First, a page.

The government’s major projects legislation is likely pass the House of Assembly on Thursday through support from Labor.
Under the proposed laws, a proponent, council or the Planning Minister can refer a development considered to be a major project to an independent panel for assessment.
Leader of Government Business Michael Ferguson said the legislation was critical to the state’s economic recovery from coronavirus.
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“The rules don’t change, but the process is better,” he said.
“This is about ensuring complex projects can be given a fair opportunity to be assessed and so we can get projects moving in our state.
“This is not about approving more projects, it’s about assessing them in a more professional, contemporary way.”
Mr Ferguson said the bill offered the same opportunity for public input into development projects as was already offered to the community.
Labor’s building spokeswoman Jen Butler said the party supported the bill.
“We would like to see there being a really good appetite for development in Tasmania, but it must be development with good community consultation,” she said.
Greens planning spokeswoman Rosalie Woodruff said the legislation weakened third party rights of appeal.
“Communities having a say has always been, and should remain, central to planning laws,” she said.
“The major projects legislation would open the door for fast-track approval of Cambria Green, developments in our National Parks and wilderness areas, and skyscrapers in our cities.”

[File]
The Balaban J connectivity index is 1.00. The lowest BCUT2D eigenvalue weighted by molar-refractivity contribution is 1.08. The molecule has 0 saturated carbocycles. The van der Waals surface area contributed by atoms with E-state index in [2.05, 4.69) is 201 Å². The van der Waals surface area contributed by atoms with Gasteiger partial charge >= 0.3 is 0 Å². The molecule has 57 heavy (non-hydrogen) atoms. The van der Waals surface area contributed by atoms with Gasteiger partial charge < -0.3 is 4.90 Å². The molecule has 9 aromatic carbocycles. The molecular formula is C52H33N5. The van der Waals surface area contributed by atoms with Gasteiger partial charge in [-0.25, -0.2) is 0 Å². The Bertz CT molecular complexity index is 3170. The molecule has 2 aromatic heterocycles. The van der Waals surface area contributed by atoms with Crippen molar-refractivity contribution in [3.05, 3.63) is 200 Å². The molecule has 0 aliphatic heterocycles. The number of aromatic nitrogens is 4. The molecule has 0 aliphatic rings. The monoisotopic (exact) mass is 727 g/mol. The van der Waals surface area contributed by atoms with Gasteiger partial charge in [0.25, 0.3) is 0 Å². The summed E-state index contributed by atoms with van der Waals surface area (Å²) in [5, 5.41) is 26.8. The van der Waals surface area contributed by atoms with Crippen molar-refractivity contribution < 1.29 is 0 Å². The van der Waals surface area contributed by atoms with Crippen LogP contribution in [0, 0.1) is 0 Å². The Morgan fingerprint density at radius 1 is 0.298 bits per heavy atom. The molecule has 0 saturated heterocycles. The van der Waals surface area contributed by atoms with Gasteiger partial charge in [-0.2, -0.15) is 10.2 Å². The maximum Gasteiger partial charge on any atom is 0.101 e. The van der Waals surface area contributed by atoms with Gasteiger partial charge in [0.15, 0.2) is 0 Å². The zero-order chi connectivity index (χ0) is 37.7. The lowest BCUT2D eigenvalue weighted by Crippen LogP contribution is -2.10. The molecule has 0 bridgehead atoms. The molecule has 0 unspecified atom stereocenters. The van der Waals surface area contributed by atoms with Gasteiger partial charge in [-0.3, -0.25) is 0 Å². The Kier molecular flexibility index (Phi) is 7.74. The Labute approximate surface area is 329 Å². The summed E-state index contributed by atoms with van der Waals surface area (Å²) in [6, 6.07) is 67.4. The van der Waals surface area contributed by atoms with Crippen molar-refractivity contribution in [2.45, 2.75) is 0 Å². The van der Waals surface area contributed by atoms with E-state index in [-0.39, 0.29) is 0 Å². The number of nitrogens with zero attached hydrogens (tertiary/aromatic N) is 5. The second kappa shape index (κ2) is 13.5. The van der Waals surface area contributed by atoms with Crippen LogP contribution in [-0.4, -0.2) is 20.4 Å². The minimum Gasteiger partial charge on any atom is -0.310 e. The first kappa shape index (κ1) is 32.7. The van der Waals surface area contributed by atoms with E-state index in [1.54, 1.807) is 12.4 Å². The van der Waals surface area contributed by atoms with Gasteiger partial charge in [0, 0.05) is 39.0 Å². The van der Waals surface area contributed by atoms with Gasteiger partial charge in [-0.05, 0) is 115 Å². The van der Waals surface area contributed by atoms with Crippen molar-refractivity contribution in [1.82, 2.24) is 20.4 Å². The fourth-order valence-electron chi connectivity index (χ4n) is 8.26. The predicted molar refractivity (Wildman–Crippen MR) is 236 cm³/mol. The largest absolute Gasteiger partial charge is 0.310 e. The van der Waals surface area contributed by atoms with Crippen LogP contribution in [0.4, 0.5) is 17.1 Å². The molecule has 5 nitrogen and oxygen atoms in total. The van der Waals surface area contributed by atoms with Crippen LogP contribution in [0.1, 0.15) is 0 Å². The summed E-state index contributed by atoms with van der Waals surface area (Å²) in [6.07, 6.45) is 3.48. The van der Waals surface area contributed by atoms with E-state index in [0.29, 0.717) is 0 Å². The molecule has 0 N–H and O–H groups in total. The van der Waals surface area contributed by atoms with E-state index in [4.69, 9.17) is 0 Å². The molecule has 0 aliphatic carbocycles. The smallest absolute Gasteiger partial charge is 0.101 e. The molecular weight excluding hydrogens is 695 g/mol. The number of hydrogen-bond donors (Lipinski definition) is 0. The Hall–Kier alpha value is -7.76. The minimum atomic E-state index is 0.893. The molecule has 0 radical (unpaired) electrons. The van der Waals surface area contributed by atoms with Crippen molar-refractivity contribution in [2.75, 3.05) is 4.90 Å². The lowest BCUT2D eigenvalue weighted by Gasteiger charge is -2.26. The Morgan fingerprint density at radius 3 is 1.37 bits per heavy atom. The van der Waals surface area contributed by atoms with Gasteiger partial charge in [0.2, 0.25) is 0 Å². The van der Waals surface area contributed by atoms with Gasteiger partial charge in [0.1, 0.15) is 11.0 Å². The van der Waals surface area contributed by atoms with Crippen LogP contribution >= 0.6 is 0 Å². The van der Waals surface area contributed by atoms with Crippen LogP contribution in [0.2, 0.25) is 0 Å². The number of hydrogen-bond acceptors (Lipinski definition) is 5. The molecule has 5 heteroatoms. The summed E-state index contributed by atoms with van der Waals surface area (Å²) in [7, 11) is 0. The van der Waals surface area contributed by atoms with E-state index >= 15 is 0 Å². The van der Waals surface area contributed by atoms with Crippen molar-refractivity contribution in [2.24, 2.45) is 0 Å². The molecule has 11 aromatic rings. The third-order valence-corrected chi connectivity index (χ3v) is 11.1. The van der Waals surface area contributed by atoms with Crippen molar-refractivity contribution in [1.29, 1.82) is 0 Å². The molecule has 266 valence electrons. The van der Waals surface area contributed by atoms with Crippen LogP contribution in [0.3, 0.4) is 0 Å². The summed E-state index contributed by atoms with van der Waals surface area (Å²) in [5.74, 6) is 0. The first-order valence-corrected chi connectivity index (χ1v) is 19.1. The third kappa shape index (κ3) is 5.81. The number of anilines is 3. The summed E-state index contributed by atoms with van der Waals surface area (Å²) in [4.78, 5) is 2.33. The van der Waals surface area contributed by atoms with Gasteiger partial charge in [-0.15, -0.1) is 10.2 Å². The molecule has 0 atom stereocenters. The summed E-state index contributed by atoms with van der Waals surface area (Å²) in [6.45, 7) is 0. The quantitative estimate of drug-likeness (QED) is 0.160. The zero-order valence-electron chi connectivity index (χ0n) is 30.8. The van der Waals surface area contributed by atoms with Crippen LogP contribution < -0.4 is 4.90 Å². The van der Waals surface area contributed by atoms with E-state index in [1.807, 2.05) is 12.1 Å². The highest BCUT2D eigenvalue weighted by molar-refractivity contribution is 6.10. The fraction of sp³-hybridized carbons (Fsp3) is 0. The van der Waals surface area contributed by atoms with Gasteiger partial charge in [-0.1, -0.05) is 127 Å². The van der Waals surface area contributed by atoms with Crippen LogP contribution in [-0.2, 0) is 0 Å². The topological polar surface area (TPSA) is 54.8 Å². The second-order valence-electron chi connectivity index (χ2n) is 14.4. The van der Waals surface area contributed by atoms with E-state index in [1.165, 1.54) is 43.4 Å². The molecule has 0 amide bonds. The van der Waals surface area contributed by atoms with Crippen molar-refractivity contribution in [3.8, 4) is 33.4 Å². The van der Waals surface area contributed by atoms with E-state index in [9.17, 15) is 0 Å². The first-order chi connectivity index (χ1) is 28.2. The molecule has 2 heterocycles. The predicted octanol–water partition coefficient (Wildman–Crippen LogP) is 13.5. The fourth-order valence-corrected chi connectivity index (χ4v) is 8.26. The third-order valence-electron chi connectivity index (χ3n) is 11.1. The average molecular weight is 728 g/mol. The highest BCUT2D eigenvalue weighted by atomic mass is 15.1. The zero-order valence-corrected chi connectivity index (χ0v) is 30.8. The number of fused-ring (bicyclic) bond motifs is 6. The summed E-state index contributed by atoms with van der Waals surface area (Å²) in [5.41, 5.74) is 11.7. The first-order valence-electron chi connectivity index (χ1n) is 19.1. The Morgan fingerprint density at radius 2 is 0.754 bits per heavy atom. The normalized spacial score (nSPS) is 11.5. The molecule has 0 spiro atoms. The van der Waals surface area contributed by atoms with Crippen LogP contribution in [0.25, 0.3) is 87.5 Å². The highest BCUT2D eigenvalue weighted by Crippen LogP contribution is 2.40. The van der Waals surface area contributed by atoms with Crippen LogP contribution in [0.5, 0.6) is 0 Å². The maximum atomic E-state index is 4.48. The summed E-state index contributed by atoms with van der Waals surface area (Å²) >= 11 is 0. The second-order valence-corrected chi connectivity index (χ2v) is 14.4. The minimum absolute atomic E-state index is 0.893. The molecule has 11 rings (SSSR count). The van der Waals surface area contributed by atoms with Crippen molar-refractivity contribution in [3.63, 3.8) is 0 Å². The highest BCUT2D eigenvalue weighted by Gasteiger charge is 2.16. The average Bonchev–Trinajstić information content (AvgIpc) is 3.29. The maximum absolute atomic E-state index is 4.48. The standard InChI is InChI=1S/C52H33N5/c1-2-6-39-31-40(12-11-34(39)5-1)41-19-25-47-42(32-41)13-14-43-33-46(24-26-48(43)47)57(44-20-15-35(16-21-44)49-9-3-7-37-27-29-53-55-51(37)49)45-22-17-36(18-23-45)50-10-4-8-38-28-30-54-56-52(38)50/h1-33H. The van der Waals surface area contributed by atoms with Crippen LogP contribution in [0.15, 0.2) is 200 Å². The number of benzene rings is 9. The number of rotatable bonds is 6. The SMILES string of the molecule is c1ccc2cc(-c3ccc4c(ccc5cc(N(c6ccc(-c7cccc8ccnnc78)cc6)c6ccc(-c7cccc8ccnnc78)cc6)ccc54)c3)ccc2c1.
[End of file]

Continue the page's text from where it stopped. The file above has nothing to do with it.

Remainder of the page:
Planning Matters Alliance Tasmania spokeswoman Sophie Underwood said the government’s argument that the legislation was key to the state’s coronavirus recovery was opportunistic.
“[It highlights] the fact the government has failed to articulate a meaningful reason as to why existing processes do not work and new fast-track approval is required,” she said.
Legislation to impose a charge non-essential travellers to Tasmania $2800 to cover the cost of 14 days in hotel quarantine will be debated this week.
That too is expected to pass with Labor’s support.
Legislation to improve cat management in Tasmania will also be debated.
The parliamentary sitting schedule was thrown into disarray this year because of the coronavirus pandemic and social distancing rules.
This means there will be 14 sitting weeks of Parliament over the next five months.
The year will wrap up with four days of government business enterprise hearings which will conclude on December 15.
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